Adam Housley caught up with Steven Tyler to talk about the rock
legend's new tell-all book. ROLLING STONE said he went from a bad boy to
America's sweetheart so does that mean he's a good boy now? He's not
the "bad boy" rocker anymore, as IDOL judge and Aerosmith front man
Steven Tyler has changed his public persona by becoming an encouraging
voice on tv's biggest show.
"See we all knew you could sing, it's just about time you shook your tail feathers," says Tyler.
At the ripe young age of 63, the self proclaimed "demon of screaming" is reflecting on his 4 decades of being one of the most iconic figures in rock history with a tell-all book "Does the Noise in My Head Bother You?"
"I had to get it off my chest," says Tyler.
"Like therapy, right?" asks IDOL Judge Randy Jackson.
"You betcha," says Tyler. "Why pay thousands of dollars in therapy when I can rack my own brains?"
Tyler's well documented drug and alcohol addictions, rehab stints and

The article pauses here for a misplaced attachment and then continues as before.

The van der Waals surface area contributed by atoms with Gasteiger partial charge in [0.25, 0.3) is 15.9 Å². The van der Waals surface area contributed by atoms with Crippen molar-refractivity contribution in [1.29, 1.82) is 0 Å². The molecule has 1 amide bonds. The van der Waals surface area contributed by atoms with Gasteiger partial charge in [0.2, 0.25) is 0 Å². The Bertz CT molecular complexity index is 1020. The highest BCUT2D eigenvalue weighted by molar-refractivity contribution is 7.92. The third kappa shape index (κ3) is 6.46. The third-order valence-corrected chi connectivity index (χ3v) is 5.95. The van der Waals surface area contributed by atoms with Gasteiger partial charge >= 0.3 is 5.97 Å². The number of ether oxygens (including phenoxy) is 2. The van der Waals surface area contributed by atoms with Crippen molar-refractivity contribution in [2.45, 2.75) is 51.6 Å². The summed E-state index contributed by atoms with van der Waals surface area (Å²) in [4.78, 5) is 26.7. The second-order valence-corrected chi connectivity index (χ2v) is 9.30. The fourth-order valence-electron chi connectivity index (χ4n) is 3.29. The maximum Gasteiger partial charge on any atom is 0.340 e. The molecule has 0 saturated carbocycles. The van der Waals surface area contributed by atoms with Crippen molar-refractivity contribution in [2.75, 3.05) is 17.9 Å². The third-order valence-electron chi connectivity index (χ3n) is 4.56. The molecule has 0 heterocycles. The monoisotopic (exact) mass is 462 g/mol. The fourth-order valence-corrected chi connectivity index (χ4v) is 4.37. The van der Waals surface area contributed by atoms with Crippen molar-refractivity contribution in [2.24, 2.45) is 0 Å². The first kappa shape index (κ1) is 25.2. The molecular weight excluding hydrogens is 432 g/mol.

physical ailments have taken a toll on the singer/songwriter, but now he
has little problem talking about it all, including outing some of his
friends and colleagues.
"Oh yeah," says Tyler. "I've already gotten phone calls form people
going, 'What did you say that for man I did not'. So, well, yes you did,
but you know what? It's alright. Who cares? Who cares?"
Tyler writes about things that many consider to be part of the quintessential rock 'n' roll lifestyle, as well as some serious topics, tough to talk about.
"It's not easy, you know?" says Tyler. "It's not easy. It's been hard."
"But I think, you know, sometimes you just got to get it out," says Jackson. "I mean, I think it's a great time to get it out."
"I don't want to speak for everyone here, but I will," says Tyler.
Luckily for Randy Jackson, the book was mostly written before Tyler's IDOL journey began.
"A lot of blaming," laughs Tyler.
"He blames me a lot," says Jackson.
"Yeah," says Tyler. "A lot of reasons why."
Monday, May 2 2011, 11:50 PM CDT